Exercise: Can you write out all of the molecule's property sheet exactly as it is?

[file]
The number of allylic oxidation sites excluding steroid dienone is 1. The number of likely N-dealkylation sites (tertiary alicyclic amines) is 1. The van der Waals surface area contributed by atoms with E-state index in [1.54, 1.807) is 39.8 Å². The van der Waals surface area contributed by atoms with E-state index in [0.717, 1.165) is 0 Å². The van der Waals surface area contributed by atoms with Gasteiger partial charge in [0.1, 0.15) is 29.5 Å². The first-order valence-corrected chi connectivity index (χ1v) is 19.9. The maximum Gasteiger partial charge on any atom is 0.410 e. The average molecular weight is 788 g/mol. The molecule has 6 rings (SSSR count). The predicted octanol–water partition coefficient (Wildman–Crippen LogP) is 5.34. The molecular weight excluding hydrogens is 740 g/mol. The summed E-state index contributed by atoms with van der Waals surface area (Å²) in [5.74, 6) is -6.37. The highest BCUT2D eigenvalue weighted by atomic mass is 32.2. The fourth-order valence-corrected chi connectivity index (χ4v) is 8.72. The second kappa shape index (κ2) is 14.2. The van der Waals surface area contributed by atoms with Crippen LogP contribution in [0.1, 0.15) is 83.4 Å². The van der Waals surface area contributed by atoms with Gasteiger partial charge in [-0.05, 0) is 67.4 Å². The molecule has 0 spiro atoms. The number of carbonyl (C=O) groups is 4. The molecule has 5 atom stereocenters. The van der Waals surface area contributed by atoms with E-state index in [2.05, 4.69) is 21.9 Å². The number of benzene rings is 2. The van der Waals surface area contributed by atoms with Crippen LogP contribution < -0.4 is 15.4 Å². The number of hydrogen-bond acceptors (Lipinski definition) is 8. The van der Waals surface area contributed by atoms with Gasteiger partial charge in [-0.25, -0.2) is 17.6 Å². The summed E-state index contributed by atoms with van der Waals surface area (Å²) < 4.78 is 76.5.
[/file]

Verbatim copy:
The number of allylic oxidation sites excluding steroid dienone is 1. The number of likely N-dealkylation sites (tertiary alicyclic amines) is 1. The van der Waals surface area contributed by atoms with E-state index in [1.54, 1.807) is 39.8 Å². The van der Waals surface area contributed by atoms with E-state index in [0.717, 1.165) is 0 Å². The van der Waals surface area contributed by atoms with Gasteiger partial charge in [0.1, 0.15) is 29.5 Å². The first-order valence-corrected chi connectivity index (χ1v) is 19.9. The maximum Gasteiger partial charge on any atom is 0.410 e. The average molecular weight is 788 g/mol. The molecule has 6 rings (SSSR count). The predicted octanol–water partition coefficient (Wildman–Crippen LogP) is 5.34. The molecular weight excluding hydrogens is 740 g/mol. The summed E-state index contributed by atoms with van der Waals surface area (Å²) in [5.74, 6) is -6.37. The highest BCUT2D eigenvalue weighted by atomic mass is 32.2. The fourth-order valence-corrected chi connectivity index (χ4v) is 8.72. The second kappa shape index (κ2) is 14.2. The van der Waals surface area contributed by atoms with Crippen LogP contribution in [0.1, 0.15) is 83.4 Å². The van der Waals surface area contributed by atoms with Gasteiger partial charge in [-0.05, 0) is 67.4 Å². The molecule has 0 spiro atoms. The number of carbonyl (C=O) groups is 4. The molecule has 5 atom stereocenters. The van der Waals surface area contributed by atoms with E-state index in [2.05, 4.69) is 21.9 Å². The number of benzene rings is 2. The van der Waals surface area contributed by atoms with Crippen LogP contribution < -0.4 is 15.4 Å². The number of hydrogen-bond acceptors (Lipinski definition) is 8. The van der Waals surface area contributed by atoms with Gasteiger partial charge in [-0.25, -0.2) is 17.6 Å². The summed E-state index contributed by atoms with van der Waals surface area (Å²) < 4.78 is 76.5.